The two-time world player of the year won the World Cup in 2002 but insists standing on the podium at the Games would be an equally impressive achievement.

"There is no doubting it is a really important competition. Many of the most talented players in the world have been a part of it and most of them have never won it," said the 28-year-old.

"It will be a like a dream come true. It is a chance for this team to make history for Brazilian soccer."

For all Brazil's glory in World Cups, they have never done better than silver at an Olympic Games - in Los Angeles in 1984 in Seoul in 1988.

Ronaldinho, who has been training with the rest of the squad in Singapore this week, rates the team's chances of ending their Olympic jinx but is not writing off their opponents in China.

"I am very confident and willing to do my best to help the team win the gold medal," he continued.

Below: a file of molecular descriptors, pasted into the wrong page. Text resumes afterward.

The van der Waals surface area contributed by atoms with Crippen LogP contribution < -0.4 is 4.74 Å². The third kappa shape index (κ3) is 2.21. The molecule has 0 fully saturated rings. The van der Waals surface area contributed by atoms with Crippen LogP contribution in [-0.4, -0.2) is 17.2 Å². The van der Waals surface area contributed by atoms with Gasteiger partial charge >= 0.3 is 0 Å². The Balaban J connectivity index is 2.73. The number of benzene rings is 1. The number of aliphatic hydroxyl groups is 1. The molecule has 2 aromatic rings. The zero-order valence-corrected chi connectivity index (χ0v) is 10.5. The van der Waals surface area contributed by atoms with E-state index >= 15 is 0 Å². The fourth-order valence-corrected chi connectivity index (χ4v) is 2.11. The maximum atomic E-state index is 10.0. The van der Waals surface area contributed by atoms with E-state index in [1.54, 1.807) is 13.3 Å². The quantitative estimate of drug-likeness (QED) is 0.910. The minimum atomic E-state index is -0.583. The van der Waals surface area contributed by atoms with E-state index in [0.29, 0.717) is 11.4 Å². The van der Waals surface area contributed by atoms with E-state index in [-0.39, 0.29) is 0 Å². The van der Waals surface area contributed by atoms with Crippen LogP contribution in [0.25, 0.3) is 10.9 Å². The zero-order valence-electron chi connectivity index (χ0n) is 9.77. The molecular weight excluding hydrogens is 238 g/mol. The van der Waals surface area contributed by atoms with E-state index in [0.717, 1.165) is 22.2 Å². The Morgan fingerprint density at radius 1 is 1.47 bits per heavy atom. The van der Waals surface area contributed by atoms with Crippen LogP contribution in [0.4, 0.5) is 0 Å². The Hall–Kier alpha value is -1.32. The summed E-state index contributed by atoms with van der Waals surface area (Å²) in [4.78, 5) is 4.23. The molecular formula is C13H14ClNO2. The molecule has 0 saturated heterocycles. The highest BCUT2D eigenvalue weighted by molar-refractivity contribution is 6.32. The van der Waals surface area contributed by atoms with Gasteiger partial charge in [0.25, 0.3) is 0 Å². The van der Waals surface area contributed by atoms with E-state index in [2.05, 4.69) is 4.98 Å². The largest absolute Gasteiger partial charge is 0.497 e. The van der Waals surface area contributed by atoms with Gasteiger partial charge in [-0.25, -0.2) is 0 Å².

"In every competition, we have to respect every team in the same way and play every match with the utmost concentration.

"The team has been talking and analysing the coach's plans in each session. We've also analysed the way our opponents play to find the most effective strategy."

The former Barcelona star would not be drawn on the club versus country issue which has denied Brazil of the services of Real Madrid winger Robinho.

"I prefer not to comment on this issue at this moment but it is a privilege to be here and to be part of a competition which is the dream of every player," he said.

However, the Porto Alegre-born playmaker is looking forward to joining up with his new club, AC Milan, once the Olympics are over.

"This is a new and wonderful stage in my life," he said. "I hope to achieve the same success and happiness that I previously had at other clubs."

Brazil's Olympic squad will play a warm-up match against a Singapore select side in the island republic on Monday before travelling to Hanoi for a friendly with Vietnam on Friday.